In The Spotlight by John Byrd [Comp98]

IFDB page: In The Spotlight
Final placement: 21st place (of 27) in the 1998 Interactive Fiction Competition

Well, this one certainly didn’t break the two-hour rule. In fact, I finished it in around eight minutes. The game consists of one puzzle, and that’s all. The puzzle is clever, and relatively well-clued, and maybe I just got lucky in figuring it out as quickly as I did. Still, I can’t imagine spending more than a half hour at this game — there just aren’t that many objects, so the number of combinations is similarly small. The author tells us that the puzzle is one he read about in Science magazine in the early 80’s. That makes sense, since the answer relies on some intuitive physics knowledge, and the puzzle is fairly satisfying to solve. I’m not sure if the red herrings were included in the magazine version, but even if they were they didn’t distract me too much from doing the right thing.

In The Spotlight is sort of the opposite of the famous (or infamous) “puzzleless IF” — it’s nothing but a puzzle. “Storyless IF.” Actually, I could see a game like this being pretty entertaining, even educational, if it strung several of these sort of situations together. Gareth Rees’ The Magic Toyshop from the 1995 competition was a bit like this, though it was more oriented towards games than puzzles, and its solutions often involved “thinking outside the box” of the game (also known as cheating in some circles.) What I’m envisioning is somewhat different. I know that there’s a tradition of “thought puzzles” like the one in Spotlight, a tradition that’s been around since before the advent of IF. I remember reading them as a kid, or working through them in various classes as mental exercises. Perhaps IF authors would do well to look to this tradition for innovative puzzles which break the usual “lock-and-key” mold. Of course, a great many of those puzzle situations (including the one in this game) are somewhat contrived, but the same thing could be said about a large percentage of IF puzzles, including many of the best. I think I’d really enjoy a game like that — sort of an interactive version of the “Fun and Games” column in the old print version of Omni magazine (I think that was the column’s name. Someone will correct me if I’m wrong, no doubt.)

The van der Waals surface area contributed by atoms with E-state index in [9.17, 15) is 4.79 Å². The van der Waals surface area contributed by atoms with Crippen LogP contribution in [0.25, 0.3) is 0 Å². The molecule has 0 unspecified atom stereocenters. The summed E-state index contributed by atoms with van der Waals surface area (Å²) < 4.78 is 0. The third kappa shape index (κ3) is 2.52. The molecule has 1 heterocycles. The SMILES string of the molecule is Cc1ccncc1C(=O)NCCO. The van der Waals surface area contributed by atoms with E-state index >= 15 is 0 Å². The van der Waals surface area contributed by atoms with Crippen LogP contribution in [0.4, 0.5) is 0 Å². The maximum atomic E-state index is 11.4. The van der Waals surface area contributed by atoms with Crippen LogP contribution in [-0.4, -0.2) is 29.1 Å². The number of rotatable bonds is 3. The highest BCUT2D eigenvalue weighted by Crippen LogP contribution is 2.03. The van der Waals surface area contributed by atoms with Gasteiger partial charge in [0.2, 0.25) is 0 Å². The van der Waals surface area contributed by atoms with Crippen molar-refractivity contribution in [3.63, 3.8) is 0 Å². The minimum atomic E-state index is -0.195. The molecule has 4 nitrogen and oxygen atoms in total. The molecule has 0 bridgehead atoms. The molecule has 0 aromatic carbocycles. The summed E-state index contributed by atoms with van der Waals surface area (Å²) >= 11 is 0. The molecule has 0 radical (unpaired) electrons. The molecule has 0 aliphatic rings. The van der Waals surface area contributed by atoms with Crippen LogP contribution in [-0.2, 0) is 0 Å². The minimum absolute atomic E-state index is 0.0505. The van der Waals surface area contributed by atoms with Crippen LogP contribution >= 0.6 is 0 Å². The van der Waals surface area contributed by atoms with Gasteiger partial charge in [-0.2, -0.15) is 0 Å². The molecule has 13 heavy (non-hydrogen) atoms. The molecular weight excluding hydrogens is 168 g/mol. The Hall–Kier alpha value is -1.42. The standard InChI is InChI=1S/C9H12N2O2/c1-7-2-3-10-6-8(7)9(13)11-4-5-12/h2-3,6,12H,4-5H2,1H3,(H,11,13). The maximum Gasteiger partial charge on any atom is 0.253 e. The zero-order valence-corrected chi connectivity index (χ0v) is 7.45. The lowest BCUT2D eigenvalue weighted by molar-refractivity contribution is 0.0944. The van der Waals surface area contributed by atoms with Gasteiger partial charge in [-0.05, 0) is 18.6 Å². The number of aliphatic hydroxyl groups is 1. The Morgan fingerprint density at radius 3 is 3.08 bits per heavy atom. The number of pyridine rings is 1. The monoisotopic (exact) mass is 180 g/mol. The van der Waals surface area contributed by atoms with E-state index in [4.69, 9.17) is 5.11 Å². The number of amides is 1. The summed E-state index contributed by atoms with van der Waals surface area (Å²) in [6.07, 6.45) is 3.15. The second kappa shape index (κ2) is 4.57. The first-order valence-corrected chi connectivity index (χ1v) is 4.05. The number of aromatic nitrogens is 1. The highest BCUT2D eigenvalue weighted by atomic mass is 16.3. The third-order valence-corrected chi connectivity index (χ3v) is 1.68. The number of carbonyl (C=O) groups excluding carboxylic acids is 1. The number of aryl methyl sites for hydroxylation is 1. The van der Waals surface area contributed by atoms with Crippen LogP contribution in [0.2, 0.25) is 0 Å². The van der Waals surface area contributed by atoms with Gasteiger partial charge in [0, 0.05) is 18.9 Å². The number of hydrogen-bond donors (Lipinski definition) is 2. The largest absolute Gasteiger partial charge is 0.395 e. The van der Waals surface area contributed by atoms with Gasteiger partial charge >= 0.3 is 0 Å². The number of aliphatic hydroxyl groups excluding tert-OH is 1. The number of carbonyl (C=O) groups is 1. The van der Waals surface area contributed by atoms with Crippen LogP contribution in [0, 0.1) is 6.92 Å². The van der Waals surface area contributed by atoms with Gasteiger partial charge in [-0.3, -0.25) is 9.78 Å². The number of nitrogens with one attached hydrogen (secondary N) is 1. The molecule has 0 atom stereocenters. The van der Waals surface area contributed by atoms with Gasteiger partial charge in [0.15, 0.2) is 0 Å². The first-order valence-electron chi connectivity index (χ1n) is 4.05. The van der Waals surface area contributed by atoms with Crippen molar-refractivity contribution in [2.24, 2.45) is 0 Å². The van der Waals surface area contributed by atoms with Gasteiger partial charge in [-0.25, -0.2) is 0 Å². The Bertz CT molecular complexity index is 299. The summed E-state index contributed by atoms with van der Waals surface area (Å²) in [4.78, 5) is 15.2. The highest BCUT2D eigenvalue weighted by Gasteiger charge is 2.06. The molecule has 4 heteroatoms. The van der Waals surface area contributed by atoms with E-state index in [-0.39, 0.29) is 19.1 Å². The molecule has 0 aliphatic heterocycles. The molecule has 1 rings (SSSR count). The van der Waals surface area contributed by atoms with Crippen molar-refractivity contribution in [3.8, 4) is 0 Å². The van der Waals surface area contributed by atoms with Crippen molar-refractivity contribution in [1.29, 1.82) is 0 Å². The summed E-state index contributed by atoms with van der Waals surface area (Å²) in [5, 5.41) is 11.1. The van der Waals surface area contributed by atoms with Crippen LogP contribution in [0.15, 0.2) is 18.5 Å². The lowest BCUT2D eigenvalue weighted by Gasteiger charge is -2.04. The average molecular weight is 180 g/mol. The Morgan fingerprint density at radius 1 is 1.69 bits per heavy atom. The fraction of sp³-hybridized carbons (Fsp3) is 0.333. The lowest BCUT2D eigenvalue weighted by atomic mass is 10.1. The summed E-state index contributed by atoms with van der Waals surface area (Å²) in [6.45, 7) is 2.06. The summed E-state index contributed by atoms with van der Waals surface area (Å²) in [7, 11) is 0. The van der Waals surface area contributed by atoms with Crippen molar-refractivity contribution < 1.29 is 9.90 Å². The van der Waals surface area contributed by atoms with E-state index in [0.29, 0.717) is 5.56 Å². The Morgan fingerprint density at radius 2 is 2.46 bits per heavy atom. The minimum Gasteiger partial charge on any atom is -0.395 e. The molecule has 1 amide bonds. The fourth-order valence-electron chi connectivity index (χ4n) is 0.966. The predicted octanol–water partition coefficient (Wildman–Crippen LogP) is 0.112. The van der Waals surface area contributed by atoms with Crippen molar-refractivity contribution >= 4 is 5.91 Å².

In The Spotlight isn’t that game, though. It’s one lone puzzle, and thus a little difficult to rate. On the one hand, the writing and coding are both quite good; I found neither bugs nor English errors anywhere in the game. Then again, this level of excellence was sustained for a remarkably short time. Consequently, I can’t rate the game very highly — there’s just not enough there. (On the plus side, if all the rest of the competition games are this length, I just might finish them all before the deadline!)

Rating: 5.1

She’s Got A Thing For A Spring by Brent VanFossen [Comp97]

IFDB page: She’s Got a Thing for a Spring
Final placement: 4th place (of 34) in the 1997 Interactive Fiction Competition

She’s Got a Thing For a Spring (hereafter called “Spring”) is one of the most delightful and well-written games I’ve played in a long, long time. Its author is one of the few professional writers who has created interactive fiction, and his expertise shines throughout the game. Spring is set in a mountain wilderness with no magic spells, no high-tech devices, in fact no fantastical elements of any kind. Yet this game imparts a sense of wonder that is matched by only the very best interactive fiction. I found some of the scenes absolutely breathtaking in their beauty. Living in Colorado, I’ve spent a fair amount of time is settings similar to those described by the author, and I felt that the prose perfectly conveyed the both the tiny joys and the majestic grandeur of the mountains. In addition, the game’s code usually dovetailed neatly with its prose, creating at its best a seamless experience of walking in nature.

Spring also introduces an interface innovation for conversing with NPCs. The game keeps track of the last NPC with whom the player has interacted and what type of verb (e.g. “give”, “ask”, etc.) was used in that interaction. Then whenever the player is around that NPC and types in a word not recognized as a verb by the parser, the game tries to use that word to interact with the NPC, using the current verb type. It creates interaction like this:

>ask bob about woods
"Lots of aspen around here. I just love the forest."

"Aspens are my favorite trees."

This is a very smart move, and it works superbly in the game. What enhances the NPC experience even more is that the game’s primary NPC (Bob, a friendly old gent who lives alone in the woods) is coded very well. He goes about his business with or without the player’s presence, and it is possible to have a long conversation with him without breaking mimesis. The author has clearly gone to great lengths (including, I think, some close scrutiny of Gareth Rees‘ source code for Christminster) to make sure that his NPC is one of the most realistic and satisfying in IF. The depth of this NPC works along with the game’s outstanding prose to create an extremely realistic gameplay experience.